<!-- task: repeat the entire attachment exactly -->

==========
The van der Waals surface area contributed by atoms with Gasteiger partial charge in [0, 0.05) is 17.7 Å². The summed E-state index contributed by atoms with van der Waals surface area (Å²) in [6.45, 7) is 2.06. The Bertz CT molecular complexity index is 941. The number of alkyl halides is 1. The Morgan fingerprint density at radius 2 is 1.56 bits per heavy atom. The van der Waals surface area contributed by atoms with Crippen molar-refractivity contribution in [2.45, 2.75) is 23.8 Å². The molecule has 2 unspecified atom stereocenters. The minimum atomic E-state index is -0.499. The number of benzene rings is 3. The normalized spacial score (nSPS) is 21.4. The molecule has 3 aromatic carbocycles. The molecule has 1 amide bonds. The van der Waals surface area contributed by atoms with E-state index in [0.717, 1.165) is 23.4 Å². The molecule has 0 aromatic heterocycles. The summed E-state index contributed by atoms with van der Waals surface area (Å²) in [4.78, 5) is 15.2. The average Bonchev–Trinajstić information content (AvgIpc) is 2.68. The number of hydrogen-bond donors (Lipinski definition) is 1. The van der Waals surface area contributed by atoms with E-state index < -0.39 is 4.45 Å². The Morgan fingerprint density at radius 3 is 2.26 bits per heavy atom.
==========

The van der Waals surface area contributed by atoms with Gasteiger partial charge in [0, 0.05) is 17.7 Å². The summed E-state index contributed by atoms with van der Waals surface area (Å²) in [6.45, 7) is 2.06. The Bertz CT molecular complexity index is 941. The number of alkyl halides is 1. The Morgan fingerprint density at radius 2 is 1.56 bits per heavy atom. The van der Waals surface area contributed by atoms with Crippen molar-refractivity contribution in [2.45, 2.75) is 23.8 Å². The molecule has 2 unspecified atom stereocenters. The minimum atomic E-state index is -0.499. The number of benzene rings is 3. The normalized spacial score (nSPS) is 21.4. The molecule has 3 aromatic carbocycles. The molecule has 1 amide bonds. The van der Waals surface area contributed by atoms with E-state index in [0.717, 1.165) is 23.4 Å². The molecule has 0 aromatic heterocycles. The summed E-state index contributed by atoms with van der Waals surface area (Å²) in [4.78, 5) is 15.2. The average Bonchev–Trinajstić information content (AvgIpc) is 2.68. The number of hydrogen-bond donors (Lipinski definition) is 1. The van der Waals surface area contributed by atoms with E-state index < -0.39 is 4.45 Å². The Morgan fingerprint density at radius 3 is 2.26 bits per heavy atom.